At the end of 2006, four of these juveniles still are detained. They
have spent one-fourth of their lives in Guantanamo. There was a fifth,
but he was one of three detainees who committed suicide in June 2006.
More than 40 detainees have attempted suicide, and up to 200 detainees
have staged hunger strikes to protest the conditions of detention.
Incredibly, at the end of five years of being in the world's
human-rights doghouse, the US Congress in October 2006 again trusted and
complied with President Bush's wishes and passed the Military
Commissions Act (MCA). The MCA denies detainees habeas corpus (the right
to challenge the lawfulness or conditions of detention); denies the
presumption of innocence; denies the right to trial within a reasonable
time; denies the right to a lawyer of choice, and denies the right to
challenge and present evidence. The MCA allows the admission of evidence
coerced by cruel, inhuman or degrading treatment.
While co-authoring memos on torture, presidential legal advisor
Alberto Gonzales, now attorney general, advised President Bush in
January 2002 that a benefit of not applying the Geneva Conventions to
detainees coming from Afghanistan, and imprisoning the detainees outside
the United States, would be to make it more difficult to prosecute US
personnel under the US War Crimes Act. The administration's "gloves off"
attitude toward interrogations resulted in inhumane treatment in Bagram,
Kandahar, and other prisons in Afghanistan, and later in Guantanamo.
That abusive environment led to painful incidents at Abu Ghraib, Iraq,
as Guantanamo prison commander Major General Geoffrey Miller went to
Iraq to teach more-aggressive techniques to the interrogators. Gonzalez
continued to make it harder to prosecute US personnel for prisoner abuse
under the War Crimes Act by convincing Congress - through the Military
Commissions Act - to provide a free pass for criminal acts dealing with
detainees if the acts were committed before December 31, 2005.
As a retired US Army colonel with 29 years of service on active duty
and in the US Army Reserves, and as a US diplomat for 16 years, I firmly
believe that there must be accountability and responsibility for
criminal actions that we know have occurred - whether the perpetrators
are in the Pentagon, the CIA, the Justice Department, or the White
House. Speaking as a military officer, I believe our military is not
served well by escaping responsibility for criminal acts. Our soldiers
and officers are taught what behavior is legal and what is not. I would
think that the same distinction also is taught to CIA personnel. When
the Bush administration and Congress retroactively protect those who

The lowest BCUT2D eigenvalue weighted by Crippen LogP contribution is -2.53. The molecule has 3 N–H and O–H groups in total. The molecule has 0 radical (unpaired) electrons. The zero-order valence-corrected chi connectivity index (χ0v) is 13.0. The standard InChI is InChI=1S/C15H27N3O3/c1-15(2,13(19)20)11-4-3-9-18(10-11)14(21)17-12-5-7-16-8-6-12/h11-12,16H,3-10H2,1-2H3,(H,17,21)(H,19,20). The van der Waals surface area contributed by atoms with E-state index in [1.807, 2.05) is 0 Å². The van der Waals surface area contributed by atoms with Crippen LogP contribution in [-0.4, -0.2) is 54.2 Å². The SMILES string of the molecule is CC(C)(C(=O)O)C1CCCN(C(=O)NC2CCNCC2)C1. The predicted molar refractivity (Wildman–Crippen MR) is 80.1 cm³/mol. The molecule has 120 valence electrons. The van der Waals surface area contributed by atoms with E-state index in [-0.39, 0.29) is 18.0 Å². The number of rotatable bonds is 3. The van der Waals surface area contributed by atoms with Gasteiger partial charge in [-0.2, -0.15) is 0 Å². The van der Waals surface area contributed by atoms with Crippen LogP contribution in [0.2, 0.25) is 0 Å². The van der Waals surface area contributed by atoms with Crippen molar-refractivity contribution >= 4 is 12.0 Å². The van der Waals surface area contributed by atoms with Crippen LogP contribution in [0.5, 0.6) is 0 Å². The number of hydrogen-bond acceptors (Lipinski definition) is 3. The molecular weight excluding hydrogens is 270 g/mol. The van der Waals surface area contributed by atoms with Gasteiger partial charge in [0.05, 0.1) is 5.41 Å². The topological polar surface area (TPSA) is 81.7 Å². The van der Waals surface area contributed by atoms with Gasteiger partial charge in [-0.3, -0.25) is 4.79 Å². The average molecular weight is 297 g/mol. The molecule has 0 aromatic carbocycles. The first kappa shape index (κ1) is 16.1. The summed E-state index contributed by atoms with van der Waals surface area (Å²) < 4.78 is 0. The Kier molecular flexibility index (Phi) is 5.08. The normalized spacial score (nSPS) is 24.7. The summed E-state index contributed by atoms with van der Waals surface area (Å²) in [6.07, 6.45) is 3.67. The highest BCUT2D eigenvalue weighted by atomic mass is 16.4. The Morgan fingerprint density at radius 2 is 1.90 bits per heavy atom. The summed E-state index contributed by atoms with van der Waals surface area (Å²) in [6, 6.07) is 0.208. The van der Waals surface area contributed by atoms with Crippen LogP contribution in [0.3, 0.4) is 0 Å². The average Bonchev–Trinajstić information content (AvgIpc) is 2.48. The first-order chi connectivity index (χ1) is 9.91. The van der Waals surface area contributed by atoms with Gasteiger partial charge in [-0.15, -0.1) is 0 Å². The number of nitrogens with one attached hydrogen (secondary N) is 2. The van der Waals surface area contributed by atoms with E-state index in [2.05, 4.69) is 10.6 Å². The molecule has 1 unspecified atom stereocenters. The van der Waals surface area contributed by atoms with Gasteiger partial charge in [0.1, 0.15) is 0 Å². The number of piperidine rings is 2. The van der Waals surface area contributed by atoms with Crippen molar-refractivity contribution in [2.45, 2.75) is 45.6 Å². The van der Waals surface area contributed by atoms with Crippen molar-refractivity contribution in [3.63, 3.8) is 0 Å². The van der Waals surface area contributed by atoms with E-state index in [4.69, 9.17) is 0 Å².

knowing commit criminal acts, they undermine the "order and discipline"
of the military and of the CIA. Ultimately this undercuts the
foundations of our rule of law.
I firmly believe that to regain some respect in the international
community, for the sake of our national spirit and soul, and for the
integrity of the US military, the prison in Guantanamo must be closed.
The US military must be removed from adjudicating "enemy combatants"
cases. Instead, I believe the federal courts must administer the laws of
the United States against persons charged with "terrorist" crimes, as
the courts have done in the past. For the United States to ever hope to
salvage some modicum of its stature in the area of human rights, the
legal process for those accused of criminal terrorist acts must be
transparent and fair. The "Guantanamo process" is neither. I call on the
new Congress to acknowledge the capabilities and history of our civilian
legal system, to abolish the Military Commissions Act, to designate the
federal courts to hear the cases, and to close Guantanamo.
On January 11, 2007, the fifth year that detainees from Afghanistan
have been in Guantanamo, organizations all over the world will call for
Guantanamo to be closed. For the sake of our integrity and conscience,
each one of us must take action: Organize vigils, show the movie "The
Road to Guantanamo" or have readings of /"Guantanamo: Honor Bound to
Defend Freedom"/ (www.bordc.org <http://www.bordc.org/>).
Act on January 11 to end torture, stop violations of international
law, and CLOSE GUANTANAMO! (Check www.witnesstorture.org
<http://www.witnesstorture.org/> for events.)
/Colonel Ann Wright, retired, spent 29 years in the Army and Army
Reserves and 16 years as a US diplomat serving in Nicaragua, Grenada,
Somalia, Uzbekistan, Kyrgyzstan, Sierra Leone, Micronesia, Afghanistan,
and Mongolia. She resigned from the US Department of State in March 2003
in opposition to the war on Iraq./
* The world is too much with us Late and soon
Getting and spending, we lay waste our powers
Little we see in nature, that is ours
We have given our hearts away a sordid boon
-- Wisdom from the poet Wordsworth